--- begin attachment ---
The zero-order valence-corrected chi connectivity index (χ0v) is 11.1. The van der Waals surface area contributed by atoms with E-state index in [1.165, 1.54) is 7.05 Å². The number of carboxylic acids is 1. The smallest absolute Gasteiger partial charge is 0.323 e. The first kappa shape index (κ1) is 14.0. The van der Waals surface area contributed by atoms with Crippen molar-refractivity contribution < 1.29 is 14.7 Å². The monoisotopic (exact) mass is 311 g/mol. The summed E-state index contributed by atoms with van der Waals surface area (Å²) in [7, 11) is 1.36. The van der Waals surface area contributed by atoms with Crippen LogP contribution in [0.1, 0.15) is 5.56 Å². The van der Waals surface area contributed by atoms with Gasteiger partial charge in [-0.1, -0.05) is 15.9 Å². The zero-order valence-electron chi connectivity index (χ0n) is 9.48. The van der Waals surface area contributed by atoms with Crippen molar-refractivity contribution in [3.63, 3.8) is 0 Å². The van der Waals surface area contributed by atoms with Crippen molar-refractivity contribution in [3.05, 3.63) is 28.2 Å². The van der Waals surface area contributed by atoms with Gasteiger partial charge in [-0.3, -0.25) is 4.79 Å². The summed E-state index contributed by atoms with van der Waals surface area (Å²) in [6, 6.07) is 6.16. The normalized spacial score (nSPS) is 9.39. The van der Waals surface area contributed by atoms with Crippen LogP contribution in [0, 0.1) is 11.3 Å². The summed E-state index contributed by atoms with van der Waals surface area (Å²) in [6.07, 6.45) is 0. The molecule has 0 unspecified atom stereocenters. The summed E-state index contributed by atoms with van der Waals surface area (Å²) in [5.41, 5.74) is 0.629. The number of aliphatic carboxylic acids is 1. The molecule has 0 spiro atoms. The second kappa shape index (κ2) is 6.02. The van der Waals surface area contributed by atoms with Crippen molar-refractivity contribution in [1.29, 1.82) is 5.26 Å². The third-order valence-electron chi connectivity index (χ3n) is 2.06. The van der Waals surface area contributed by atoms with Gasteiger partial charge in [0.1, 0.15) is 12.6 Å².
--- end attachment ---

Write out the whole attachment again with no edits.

The zero-order valence-corrected chi connectivity index (χ0v) is 11.1. The van der Waals surface area contributed by atoms with E-state index in [1.165, 1.54) is 7.05 Å². The number of carboxylic acids is 1. The smallest absolute Gasteiger partial charge is 0.323 e. The first kappa shape index (κ1) is 14.0. The van der Waals surface area contributed by atoms with Crippen molar-refractivity contribution < 1.29 is 14.7 Å². The monoisotopic (exact) mass is 311 g/mol. The summed E-state index contributed by atoms with van der Waals surface area (Å²) in [7, 11) is 1.36. The van der Waals surface area contributed by atoms with Crippen LogP contribution in [0.1, 0.15) is 5.56 Å². The van der Waals surface area contributed by atoms with Gasteiger partial charge in [-0.1, -0.05) is 15.9 Å². The zero-order valence-electron chi connectivity index (χ0n) is 9.48. The van der Waals surface area contributed by atoms with Crippen molar-refractivity contribution in [3.63, 3.8) is 0 Å². The van der Waals surface area contributed by atoms with Crippen molar-refractivity contribution in [3.05, 3.63) is 28.2 Å². The van der Waals surface area contributed by atoms with Gasteiger partial charge in [-0.3, -0.25) is 4.79 Å². The summed E-state index contributed by atoms with van der Waals surface area (Å²) in [6, 6.07) is 6.16. The normalized spacial score (nSPS) is 9.39. The van der Waals surface area contributed by atoms with Crippen LogP contribution in [0, 0.1) is 11.3 Å². The summed E-state index contributed by atoms with van der Waals surface area (Å²) in [6.07, 6.45) is 0. The molecule has 0 unspecified atom stereocenters. The summed E-state index contributed by atoms with van der Waals surface area (Å²) in [5.41, 5.74) is 0.629. The number of aliphatic carboxylic acids is 1. The molecule has 0 spiro atoms. The second kappa shape index (κ2) is 6.02. The van der Waals surface area contributed by atoms with Crippen molar-refractivity contribution in [1.29, 1.82) is 5.26 Å². The third-order valence-electron chi connectivity index (χ3n) is 2.06. The van der Waals surface area contributed by atoms with Gasteiger partial charge in [0.1, 0.15) is 12.6 Å².